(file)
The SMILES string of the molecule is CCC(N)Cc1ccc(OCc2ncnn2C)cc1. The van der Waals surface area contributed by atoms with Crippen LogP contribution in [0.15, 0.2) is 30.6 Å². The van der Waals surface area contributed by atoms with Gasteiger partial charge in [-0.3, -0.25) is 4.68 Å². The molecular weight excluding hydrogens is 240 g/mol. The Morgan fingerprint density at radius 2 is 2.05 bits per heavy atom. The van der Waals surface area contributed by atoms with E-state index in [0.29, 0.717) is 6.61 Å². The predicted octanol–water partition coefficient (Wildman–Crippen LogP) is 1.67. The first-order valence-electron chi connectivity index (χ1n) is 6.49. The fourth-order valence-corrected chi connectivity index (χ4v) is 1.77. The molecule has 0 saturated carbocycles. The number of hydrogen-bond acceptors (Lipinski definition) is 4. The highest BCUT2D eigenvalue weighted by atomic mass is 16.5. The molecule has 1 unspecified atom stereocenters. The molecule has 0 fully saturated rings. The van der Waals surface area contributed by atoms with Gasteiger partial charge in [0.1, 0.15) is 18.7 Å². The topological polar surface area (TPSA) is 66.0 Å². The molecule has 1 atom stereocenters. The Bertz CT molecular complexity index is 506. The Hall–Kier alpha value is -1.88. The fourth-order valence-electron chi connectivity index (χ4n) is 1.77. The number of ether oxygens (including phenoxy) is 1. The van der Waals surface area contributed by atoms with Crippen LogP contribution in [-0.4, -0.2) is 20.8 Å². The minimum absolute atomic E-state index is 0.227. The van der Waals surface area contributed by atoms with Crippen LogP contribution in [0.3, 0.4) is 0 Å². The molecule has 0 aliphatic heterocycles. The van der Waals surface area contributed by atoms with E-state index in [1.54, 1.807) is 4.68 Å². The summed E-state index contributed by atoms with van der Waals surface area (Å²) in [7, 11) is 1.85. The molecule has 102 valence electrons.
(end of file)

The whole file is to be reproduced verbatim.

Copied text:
The SMILES string of the molecule is CCC(N)Cc1ccc(OCc2ncnn2C)cc1. The van der Waals surface area contributed by atoms with Crippen LogP contribution in [0.15, 0.2) is 30.6 Å². The van der Waals surface area contributed by atoms with Gasteiger partial charge in [-0.3, -0.25) is 4.68 Å². The molecular weight excluding hydrogens is 240 g/mol. The Morgan fingerprint density at radius 2 is 2.05 bits per heavy atom. The van der Waals surface area contributed by atoms with E-state index in [0.29, 0.717) is 6.61 Å². The predicted octanol–water partition coefficient (Wildman–Crippen LogP) is 1.67. The first-order valence-electron chi connectivity index (χ1n) is 6.49. The fourth-order valence-corrected chi connectivity index (χ4v) is 1.77. The molecule has 0 saturated carbocycles. The number of hydrogen-bond acceptors (Lipinski definition) is 4. The highest BCUT2D eigenvalue weighted by atomic mass is 16.5. The molecule has 1 unspecified atom stereocenters. The molecule has 0 fully saturated rings. The van der Waals surface area contributed by atoms with Gasteiger partial charge in [0.1, 0.15) is 18.7 Å². The topological polar surface area (TPSA) is 66.0 Å². The molecule has 1 atom stereocenters. The Bertz CT molecular complexity index is 506. The Hall–Kier alpha value is -1.88. The fourth-order valence-electron chi connectivity index (χ4n) is 1.77. The number of ether oxygens (including phenoxy) is 1. The van der Waals surface area contributed by atoms with Crippen LogP contribution in [-0.4, -0.2) is 20.8 Å². The minimum absolute atomic E-state index is 0.227. The van der Waals surface area contributed by atoms with Crippen LogP contribution in [0.3, 0.4) is 0 Å². The molecule has 0 aliphatic heterocycles. The van der Waals surface area contributed by atoms with E-state index in [1.54, 1.807) is 4.68 Å². The summed E-state index contributed by atoms with van der Waals surface area (Å²) in [7, 11) is 1.85. The molecule has 102 valence electrons.